The Children of H & uacute;rin resembles The Sagas of Icelanders more than a stand-alone book like The Hobbit or even a history like The Silmarillion.
H & uacute;rin has been massaged into a coherent narrative by Tolkien's son Christopher, and there is very little to suggest that the younger Tolkien messed with his father's work in any substantial way. Perhaps he should have. H & uacute;rin reads more like notes for an incomplete work than anything approaching a finished story.
More interesting than the book's family saga are the isolated set pieces: T & uacute;rin jumping on a table to avenge his mother, shouting "Not first will I die here!" before heaving his host into the face of a dinner guest. Or a dazzling suicide: "a flash of white swallowed in the dark chasm, a cry lost in the roaring of the river." Tolkien knew his iconology, and some of the Hurin's imagery is indelible.
Tolkien's use of the English language, unfortunately, ranges from the passable to the flatly biblical: "And when no one answered him, 'Come, say where is N & iacute;niel?' he cried." There are also emotions that get so caught up in Tolkien's convoluted expressions that it's hard to know what he means: "...in horror and fury his heart would not receive them, as a beast hurt to death that will wound ere it dies all that are near it."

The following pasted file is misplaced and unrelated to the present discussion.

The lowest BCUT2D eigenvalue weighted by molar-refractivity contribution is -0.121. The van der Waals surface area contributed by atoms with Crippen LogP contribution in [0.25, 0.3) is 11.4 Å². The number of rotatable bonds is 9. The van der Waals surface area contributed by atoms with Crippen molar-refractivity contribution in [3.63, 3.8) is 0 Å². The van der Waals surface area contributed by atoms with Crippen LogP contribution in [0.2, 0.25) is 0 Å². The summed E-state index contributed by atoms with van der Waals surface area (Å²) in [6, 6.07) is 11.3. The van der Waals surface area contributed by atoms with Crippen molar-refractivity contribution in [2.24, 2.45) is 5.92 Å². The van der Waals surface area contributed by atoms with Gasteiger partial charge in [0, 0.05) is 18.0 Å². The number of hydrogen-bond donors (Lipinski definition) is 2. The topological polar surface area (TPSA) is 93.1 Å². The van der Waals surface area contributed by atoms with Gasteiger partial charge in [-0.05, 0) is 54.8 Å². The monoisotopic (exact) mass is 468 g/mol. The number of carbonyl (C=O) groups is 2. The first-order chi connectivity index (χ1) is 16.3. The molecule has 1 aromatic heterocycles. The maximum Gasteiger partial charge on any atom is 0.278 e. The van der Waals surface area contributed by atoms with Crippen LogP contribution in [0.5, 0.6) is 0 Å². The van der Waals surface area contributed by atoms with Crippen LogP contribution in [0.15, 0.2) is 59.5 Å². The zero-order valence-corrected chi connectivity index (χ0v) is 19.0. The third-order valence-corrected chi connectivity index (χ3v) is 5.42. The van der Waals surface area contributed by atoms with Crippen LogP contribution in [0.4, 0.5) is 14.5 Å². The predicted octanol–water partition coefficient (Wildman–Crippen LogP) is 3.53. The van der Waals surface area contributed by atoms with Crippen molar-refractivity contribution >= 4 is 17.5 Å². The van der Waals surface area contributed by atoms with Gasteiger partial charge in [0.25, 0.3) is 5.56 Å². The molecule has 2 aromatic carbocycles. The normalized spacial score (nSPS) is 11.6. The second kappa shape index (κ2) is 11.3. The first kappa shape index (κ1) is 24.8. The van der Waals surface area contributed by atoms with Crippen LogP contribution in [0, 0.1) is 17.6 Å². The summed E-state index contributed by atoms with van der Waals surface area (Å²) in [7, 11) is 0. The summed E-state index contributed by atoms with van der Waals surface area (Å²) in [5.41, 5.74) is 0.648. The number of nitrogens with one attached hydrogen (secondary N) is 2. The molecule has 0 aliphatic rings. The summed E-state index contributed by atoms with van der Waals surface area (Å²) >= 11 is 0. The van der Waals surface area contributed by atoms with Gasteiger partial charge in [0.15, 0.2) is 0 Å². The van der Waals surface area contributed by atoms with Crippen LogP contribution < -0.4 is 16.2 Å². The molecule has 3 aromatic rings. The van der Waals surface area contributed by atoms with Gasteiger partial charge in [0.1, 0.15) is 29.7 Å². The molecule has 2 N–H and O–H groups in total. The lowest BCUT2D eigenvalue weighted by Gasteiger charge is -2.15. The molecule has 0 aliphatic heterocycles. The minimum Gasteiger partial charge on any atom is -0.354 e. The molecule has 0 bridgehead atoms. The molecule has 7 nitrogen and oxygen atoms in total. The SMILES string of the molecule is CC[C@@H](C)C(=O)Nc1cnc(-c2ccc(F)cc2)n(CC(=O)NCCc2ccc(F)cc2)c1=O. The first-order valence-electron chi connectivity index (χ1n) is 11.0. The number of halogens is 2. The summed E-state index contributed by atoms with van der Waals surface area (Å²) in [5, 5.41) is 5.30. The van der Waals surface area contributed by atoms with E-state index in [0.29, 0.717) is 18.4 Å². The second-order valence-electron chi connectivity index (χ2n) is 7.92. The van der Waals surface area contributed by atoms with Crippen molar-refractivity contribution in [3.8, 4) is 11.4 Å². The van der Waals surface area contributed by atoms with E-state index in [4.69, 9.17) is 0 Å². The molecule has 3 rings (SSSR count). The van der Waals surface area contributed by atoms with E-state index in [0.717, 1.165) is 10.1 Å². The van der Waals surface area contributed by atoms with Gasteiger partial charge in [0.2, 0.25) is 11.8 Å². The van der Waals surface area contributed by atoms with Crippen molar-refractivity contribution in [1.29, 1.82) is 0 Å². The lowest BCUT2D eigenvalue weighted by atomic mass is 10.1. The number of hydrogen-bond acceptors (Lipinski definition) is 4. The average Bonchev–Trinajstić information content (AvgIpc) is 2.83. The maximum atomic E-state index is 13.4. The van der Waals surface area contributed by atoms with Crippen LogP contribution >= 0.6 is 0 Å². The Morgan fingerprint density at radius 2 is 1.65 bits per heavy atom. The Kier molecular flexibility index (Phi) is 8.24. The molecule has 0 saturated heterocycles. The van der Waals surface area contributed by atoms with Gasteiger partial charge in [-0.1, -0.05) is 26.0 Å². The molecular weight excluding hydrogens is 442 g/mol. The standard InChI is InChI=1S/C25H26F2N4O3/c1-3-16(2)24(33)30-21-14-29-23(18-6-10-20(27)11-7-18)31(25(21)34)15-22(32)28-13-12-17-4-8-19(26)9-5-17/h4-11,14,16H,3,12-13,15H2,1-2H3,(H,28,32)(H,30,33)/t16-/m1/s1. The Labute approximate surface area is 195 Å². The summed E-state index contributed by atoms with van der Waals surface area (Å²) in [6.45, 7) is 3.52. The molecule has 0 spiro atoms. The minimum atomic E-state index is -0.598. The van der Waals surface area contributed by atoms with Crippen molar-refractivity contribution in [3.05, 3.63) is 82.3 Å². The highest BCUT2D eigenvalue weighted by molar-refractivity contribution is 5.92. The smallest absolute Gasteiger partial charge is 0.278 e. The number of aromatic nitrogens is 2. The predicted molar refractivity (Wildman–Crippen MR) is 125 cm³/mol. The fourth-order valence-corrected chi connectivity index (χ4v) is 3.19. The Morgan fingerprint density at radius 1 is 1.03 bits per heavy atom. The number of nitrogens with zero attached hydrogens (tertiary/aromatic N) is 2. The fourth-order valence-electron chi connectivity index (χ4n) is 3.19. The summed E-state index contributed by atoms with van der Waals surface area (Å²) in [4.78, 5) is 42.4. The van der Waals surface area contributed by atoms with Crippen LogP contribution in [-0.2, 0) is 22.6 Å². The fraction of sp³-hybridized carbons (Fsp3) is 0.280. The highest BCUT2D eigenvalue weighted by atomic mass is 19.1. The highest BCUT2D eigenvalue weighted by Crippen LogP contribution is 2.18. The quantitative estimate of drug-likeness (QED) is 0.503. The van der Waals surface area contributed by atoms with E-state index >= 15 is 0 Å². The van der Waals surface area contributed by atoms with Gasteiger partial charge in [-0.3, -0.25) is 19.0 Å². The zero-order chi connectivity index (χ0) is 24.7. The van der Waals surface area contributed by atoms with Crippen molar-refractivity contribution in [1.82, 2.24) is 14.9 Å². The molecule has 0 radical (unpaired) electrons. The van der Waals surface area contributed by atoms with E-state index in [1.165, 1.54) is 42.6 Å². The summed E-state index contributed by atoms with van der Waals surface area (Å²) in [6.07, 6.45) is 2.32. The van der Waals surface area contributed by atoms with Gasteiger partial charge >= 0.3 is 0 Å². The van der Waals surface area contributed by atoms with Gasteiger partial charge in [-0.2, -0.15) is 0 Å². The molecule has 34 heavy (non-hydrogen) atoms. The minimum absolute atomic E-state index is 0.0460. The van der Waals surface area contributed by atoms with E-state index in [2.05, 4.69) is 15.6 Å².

Likewise with the mystical beasties. Tolkien's vague, glancing descriptions leave plenty to the imagination, but in a work as devoid of character as H & uacute;rin, I want more from my monsters than the simple label "fell."
What became most interesting about The Children of H & uacute;rin were the illustrations provided by Alan Lee, who also served as a major conceptual artist for The Lord of the Rings films. There aren't enough to make The Children of H & uacute;rin feel like an illustrated book, but there were enough to keep the child in me interested in H & uacute;rin and his ilk.